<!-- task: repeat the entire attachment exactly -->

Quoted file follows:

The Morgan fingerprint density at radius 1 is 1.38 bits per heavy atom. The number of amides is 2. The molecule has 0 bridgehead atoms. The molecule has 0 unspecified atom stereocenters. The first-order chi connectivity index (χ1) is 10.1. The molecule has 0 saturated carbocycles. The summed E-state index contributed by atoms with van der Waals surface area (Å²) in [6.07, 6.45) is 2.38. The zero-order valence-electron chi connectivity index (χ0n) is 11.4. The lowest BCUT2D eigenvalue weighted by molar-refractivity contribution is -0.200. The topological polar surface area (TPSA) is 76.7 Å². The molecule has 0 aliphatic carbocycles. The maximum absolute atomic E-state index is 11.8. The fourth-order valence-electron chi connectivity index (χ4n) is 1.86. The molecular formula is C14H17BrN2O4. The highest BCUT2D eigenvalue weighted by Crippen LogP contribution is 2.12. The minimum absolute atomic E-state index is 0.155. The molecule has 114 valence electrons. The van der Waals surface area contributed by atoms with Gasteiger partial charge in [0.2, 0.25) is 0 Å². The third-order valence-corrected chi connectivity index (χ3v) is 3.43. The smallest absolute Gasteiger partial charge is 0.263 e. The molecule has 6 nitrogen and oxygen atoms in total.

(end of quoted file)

The Morgan fingerprint density at radius 1 is 1.38 bits per heavy atom. The number of amides is 2. The molecule has 0 bridgehead atoms. The molecule has 0 unspecified atom stereocenters. The first-order chi connectivity index (χ1) is 10.1. The molecule has 0 saturated carbocycles. The summed E-state index contributed by atoms with van der Waals surface area (Å²) in [6.07, 6.45) is 2.38. The zero-order valence-electron chi connectivity index (χ0n) is 11.4. The lowest BCUT2D eigenvalue weighted by molar-refractivity contribution is -0.200. The topological polar surface area (TPSA) is 76.7 Å². The molecule has 0 aliphatic carbocycles. The maximum absolute atomic E-state index is 11.8. The fourth-order valence-electron chi connectivity index (χ4n) is 1.86. The molecular formula is C14H17BrN2O4. The highest BCUT2D eigenvalue weighted by Crippen LogP contribution is 2.12. The minimum absolute atomic E-state index is 0.155. The molecule has 114 valence electrons. The van der Waals surface area contributed by atoms with Gasteiger partial charge in [0.2, 0.25) is 0 Å². The third-order valence-corrected chi connectivity index (χ3v) is 3.43. The smallest absolute Gasteiger partial charge is 0.263 e. The molecule has 6 nitrogen and oxygen atoms in total.